Sunday 21 July 2019

Spain to overtake US in world tourism rankings as 'Trump slump' continues

UNWTO World Tourism Barometer


Oliver Smith

Spain looks certain to leapfrog the United States to become the world’s second most visited country, the United National World Tourism Organisation (UNWTO) has said.

Overseas, overnight arrivals to the US fell by around 4pc during the first six months of 2017, compared with the previous year, with many suggesting the divisive presidency of Donald Trump is putting people off visiting.

Spain, on the other hand, saw year-on-year arrivals increase by around 9pc during the first 10 months of the year.

While definitive figures for the whole of 2017 will not be available until spring, the UNWTO said it was all but guaranteed that globally, Spain would comfortably surpass the US and take second spot, behind France.

Going on current projections, around 82.2 million international tourists visited Spain in 2017, up from 75.3 million in 2016, compared with 72.9 million visitors to the US, down from 75.9 million. Spain was above the US in the rankings from 2001 to 2007, but lost its position during the global economic crisis.

The news comes as the Spanish Tourism Office in Dublin expects final figures for 2017 to show around two million Irish trips to Spain, making it a record year.

US President Donald Trump salutes before boarding Air Force One on February 6, 2017 in Tampa, Florida. Photo: MANDEL NGAN/AFP/Getty Images
US President Donald Trump salutes before boarding Air Force One on February 6, 2017 in Tampa, Florida. Photo: MANDEL NGAN/AFP/Getty Images

France remains the world’s most visited country, with an estimated 88.9 million overseas arrivals last year, up from 82.6 million in 2016.

China and Italy complete the top five.

Top 10 | The world's most visited countries*

  1. France (88.9 million visitors)
  2. Spain (82.2m)
  3. US (72.9m)
  4. China (59.3m)
  5. Italy (57.8m)
  6. Turkey (39.9m)
  7. Mexico (39.3m)
  8. UK (38.7m)
  9. Germany (37.6m)
  10. Thailand (34.7m)

*According to the UNWTO's projections

The 'Trump slump'

Donald Trump’s presidency has coincided with a 3.9pc fall in overseas arrivals, according to the UNWTO, costing the US economy an estimated €157 million a week.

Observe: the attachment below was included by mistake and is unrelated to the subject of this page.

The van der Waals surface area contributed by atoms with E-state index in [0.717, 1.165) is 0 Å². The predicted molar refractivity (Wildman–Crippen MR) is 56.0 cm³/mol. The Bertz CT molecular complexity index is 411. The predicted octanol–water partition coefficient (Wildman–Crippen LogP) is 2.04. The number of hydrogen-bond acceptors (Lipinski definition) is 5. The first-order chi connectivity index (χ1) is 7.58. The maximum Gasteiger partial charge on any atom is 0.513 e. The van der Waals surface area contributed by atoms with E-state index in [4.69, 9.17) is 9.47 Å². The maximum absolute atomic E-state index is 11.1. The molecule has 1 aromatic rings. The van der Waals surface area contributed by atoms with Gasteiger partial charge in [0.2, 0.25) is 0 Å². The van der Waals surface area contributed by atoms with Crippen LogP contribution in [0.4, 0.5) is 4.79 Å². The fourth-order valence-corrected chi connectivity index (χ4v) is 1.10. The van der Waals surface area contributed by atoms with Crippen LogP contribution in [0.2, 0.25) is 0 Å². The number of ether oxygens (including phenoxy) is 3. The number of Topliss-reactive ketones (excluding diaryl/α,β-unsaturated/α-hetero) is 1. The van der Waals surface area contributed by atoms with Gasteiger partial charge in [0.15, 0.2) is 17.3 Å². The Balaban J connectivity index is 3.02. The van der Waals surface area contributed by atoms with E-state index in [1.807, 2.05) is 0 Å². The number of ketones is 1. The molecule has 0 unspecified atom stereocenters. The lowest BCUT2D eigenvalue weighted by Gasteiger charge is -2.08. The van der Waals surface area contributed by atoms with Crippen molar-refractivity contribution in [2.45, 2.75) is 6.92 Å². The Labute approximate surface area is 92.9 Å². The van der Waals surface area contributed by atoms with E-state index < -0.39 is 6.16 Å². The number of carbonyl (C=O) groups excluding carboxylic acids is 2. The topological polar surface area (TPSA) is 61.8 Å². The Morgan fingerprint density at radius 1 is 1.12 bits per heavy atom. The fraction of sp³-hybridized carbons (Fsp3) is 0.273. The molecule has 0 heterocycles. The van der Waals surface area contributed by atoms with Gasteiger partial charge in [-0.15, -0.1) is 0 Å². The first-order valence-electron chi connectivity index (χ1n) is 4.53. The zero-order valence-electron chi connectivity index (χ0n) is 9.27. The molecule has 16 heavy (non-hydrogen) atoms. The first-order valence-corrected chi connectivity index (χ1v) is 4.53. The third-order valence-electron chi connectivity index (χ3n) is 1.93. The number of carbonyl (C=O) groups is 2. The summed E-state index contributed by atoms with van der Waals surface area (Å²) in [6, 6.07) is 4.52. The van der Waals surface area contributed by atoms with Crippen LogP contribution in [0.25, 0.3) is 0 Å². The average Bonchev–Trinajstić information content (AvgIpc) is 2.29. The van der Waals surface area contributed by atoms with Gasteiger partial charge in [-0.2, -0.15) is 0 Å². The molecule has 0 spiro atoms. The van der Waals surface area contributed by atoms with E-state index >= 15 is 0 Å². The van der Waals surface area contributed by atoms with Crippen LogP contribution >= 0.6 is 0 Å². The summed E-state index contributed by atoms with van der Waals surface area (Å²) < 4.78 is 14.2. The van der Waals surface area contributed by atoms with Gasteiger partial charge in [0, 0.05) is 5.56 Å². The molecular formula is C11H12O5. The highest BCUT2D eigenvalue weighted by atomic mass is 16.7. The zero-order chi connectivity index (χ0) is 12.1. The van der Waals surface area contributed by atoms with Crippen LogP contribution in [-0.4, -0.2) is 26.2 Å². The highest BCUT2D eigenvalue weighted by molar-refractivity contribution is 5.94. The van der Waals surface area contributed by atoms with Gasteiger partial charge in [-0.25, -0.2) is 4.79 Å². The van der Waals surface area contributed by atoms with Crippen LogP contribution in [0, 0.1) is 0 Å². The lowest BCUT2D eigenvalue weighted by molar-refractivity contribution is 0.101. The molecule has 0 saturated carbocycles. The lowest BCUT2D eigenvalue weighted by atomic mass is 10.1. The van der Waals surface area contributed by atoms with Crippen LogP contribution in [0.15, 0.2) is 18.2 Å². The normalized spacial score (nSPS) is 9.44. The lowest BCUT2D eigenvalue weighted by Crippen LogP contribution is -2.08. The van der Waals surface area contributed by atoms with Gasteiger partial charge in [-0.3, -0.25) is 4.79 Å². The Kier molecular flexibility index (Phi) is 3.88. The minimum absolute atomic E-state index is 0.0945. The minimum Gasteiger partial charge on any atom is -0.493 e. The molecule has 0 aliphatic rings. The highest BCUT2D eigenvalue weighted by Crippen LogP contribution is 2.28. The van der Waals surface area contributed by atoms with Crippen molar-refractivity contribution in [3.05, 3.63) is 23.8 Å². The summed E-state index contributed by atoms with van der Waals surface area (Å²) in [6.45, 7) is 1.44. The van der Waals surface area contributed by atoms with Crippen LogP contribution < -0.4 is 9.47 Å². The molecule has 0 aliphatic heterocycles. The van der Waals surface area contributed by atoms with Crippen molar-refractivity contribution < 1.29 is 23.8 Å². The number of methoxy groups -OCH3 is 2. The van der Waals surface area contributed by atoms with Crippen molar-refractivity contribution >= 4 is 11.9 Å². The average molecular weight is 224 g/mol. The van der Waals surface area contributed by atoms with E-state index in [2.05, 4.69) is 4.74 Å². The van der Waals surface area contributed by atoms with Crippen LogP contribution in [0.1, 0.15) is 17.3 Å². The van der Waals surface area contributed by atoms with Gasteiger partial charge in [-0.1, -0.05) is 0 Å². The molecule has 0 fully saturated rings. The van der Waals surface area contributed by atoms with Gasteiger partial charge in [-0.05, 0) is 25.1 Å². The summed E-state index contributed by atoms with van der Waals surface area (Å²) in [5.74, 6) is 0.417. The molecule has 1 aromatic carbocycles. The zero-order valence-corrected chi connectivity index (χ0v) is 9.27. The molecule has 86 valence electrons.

Middle East and Africa have plummeted in particular, falling by 30.2pc and 26.2pc, year-on-year, respectively. Visits to the US from Mexico are down 6.1pc.

The “Trump slump”, as it has been described, has also been profound in Eastern Europe (arrivals from the region are down 11.9pc), South America (down 13pc), Central America (down 10pc) and the Caribbean (down 13.8 per cent).

Only the Asian market has not seen a drop.

Which other countries saw tourism boom in 2017?

Again, figures for 2017 are not finalised, but current projections would suggest that several countries witnessed a remarkable rise in overseas arrivals.

Turkey rebounded from a tough 2016, when tourism fell by 23pc, to report a 29.9pc rise. Japan’s arrivals rose by 18.pc,  India’s by 15.5pc, Indonesia’s by 23.5pc, and Vietnam’s by 27.8pc.

Tunisia, which was declared safe by the UK Foreign Office after two years off the travel map, welcomed 23.4pc more international tourists. Iceland (+16.6pc), Israel (+25.3pct), Nepal (+39.7pc) and Colombia (+21.4pc) also enjoyed a stellar 2017.

Where has tourism fallen?

Given the tensions on the peninsula it should come as no surprise to learn that arrivals to South Korea slumped by 23.9pc. Russia was the only European country to see a significant fall in visitors of 8.4pct.

Hurricane Irma saw arrivals dip to several Caribbean nations, including Antigua and Barbuda (down 7.8pc) and Aruba (down 5.1pc).

How many tourists are there in the world?

It is estimated that total international tourist arrivals increased by seven per cent in 2017 to a remarkable 1.322 billion. This is expected to grow by as much as five per cent in 2018 – to 1.388 billion, the UNWTO says.

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